A study by Mullen and Tallent-Runnels (2006) found significance in the differences between online and traditional students' reports of instructors' academic support, instructors' demands, and students' satisfaction. They also recognized the limitation to their study was their demographic data. In another study, Dziuban et al. identified multiple student satisfaction groupings into dimensions that structure studies in online learning. In the present study, differences between academic standing and ethnicity were added to broaden the Mullen & Tallent-Runnels (2006) demographic deficiencies and used several student satisfaction dimensions identified by Dziuban et al. (2007). The differences between academic standing and the studied dimensions were found to be statistically significant: the largest effect was Facilitated Learning and academic standing, which accounted for nearly 15% of the student scores’ variance; Engagement and Information Fluency had variance effects of, respectively, 4.5%, and 5.1%. However, error accounts for the majority of total variance in all the tests, which implies other variables’ influence.
This essay presents three instructional development models to explore their application characteristics, foundational epistemology, and their strengths and limitations through comparisons and contrasts with respect to each other. Further, this essay presents a limited number of arguments or criticisms against the use of instructional development models.
This analysis portfolio demonstrates our (author team: George Bradford, Taryn Hess, and Damon Regan) ability to analyze learning tasks using a variety of methods described by Jonassen, Tessmer, and Hannum (1999). This portfolio describes our application of three specific analysis methods after reviewing our approach to method selection and knowledge elicitation. It provides insights into our thinking as it changed throughout the process of developing this portfolio. We conclude with our reflections of the entire process.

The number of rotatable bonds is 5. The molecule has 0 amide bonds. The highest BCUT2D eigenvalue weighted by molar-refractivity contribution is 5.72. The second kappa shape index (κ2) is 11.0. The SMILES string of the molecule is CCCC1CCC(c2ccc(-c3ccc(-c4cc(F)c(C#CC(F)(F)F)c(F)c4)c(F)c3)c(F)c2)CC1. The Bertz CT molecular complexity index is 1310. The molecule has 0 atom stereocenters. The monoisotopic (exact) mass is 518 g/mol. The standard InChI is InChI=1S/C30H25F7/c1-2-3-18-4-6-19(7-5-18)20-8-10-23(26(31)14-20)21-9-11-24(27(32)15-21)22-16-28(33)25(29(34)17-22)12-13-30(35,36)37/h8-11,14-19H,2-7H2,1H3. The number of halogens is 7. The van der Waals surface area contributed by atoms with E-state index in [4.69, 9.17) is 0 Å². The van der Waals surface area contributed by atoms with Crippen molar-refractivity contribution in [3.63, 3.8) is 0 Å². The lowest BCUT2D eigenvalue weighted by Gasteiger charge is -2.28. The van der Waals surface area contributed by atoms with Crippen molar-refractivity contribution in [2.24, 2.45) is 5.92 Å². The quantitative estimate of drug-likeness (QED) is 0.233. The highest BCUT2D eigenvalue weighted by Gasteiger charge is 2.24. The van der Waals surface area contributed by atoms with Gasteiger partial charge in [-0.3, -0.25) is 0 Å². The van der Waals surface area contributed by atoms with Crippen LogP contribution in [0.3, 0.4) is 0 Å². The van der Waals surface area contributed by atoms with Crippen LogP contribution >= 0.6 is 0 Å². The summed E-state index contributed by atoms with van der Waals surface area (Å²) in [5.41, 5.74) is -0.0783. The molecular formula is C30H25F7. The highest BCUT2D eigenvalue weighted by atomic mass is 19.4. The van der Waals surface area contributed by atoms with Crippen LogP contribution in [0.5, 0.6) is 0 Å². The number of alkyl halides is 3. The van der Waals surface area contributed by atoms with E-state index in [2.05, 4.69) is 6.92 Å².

For this paper, we (author team: George Bradford, Taryn Hess, and Damon Regan) will analyze six instructional-design theories using Reigeluth and Moore's (1999) framework for comparing instructional strategies and Hirumi's (2002) three levels of planned interactions. To gain insight into our own design project, we have chosen the following theories: Mayer's (1999) designing instruction for constructivist learning, Schwartz, Lin, Brophy & Bransford's (1999) toward the development of flexibly adaptive instructional designs, Hirumi's (2008) brain-based learning, Merrill's (1999) instructional transaction, Reigeluth's (1999) elaboration theory, and Lewis, Watson & Schaps' (1999) recapturing education’s full mission.
In this paper, we (author team: George Bradford, Taryn Hess, and Damon Regan) present three treatment plans that were developed by following three different instructional design theories: Mayer’s Designing Instruction for Constructivist Learning, Schwarz, Lin, Brophy, & Bransford’s Flexibly Adaptive Instructional Designs, and Reigeluth’s Elaboration Theory. These three instructional design theories were applied to develop instructional plans for the same course that has the following title: Formative Research Methodology: Foundation, Applications, Issues. The Learning module and title for the course designs are: Unit 1 – Foundations of Formative Research Methodology. Each instructional plan (a.k.a., Treatment Plan) includes a detailed instructional strategy, as well as an evaluation (i.e., assessment) chart. The team designer also includes reflection notes on the application of each design theory that immediately follows the evaluation chart sections. In addition, this paper includes a comparative analysis of the final outcomes of each theory as it was applied for the instructional topic of Formative Research Methodology. Finally, the paper concludes with an overall reflection that covers the entire team project to develop this narrative report on the application of three instructional design theories.
This narrative was written to present (1) clear and concise descriptions of how the instructional unit is represented by the treatment plans developed in an earlier project; (2) concise and detailed reflections on experiences (challenges, key decisions, what was good, bad, what more we need or wish to learn); and (3) clear and concise comparisons and contrasts resulting from the original design concept to the final instructional lesson, while including notes about those differences. To meet this, this narrative includes (1) a short discussion of the treatment plan; (2) a short discussion on the development process the Team employed; (3) reflections on the development process; (4) a short discussion on the lesson evaluation strategy and implementation; (5) reflections on the evaluation strategy and implementation; (6) a short comparative analysis on the treatment plan to the final lesson design; and (7) the Team’s conclusions regarding the project.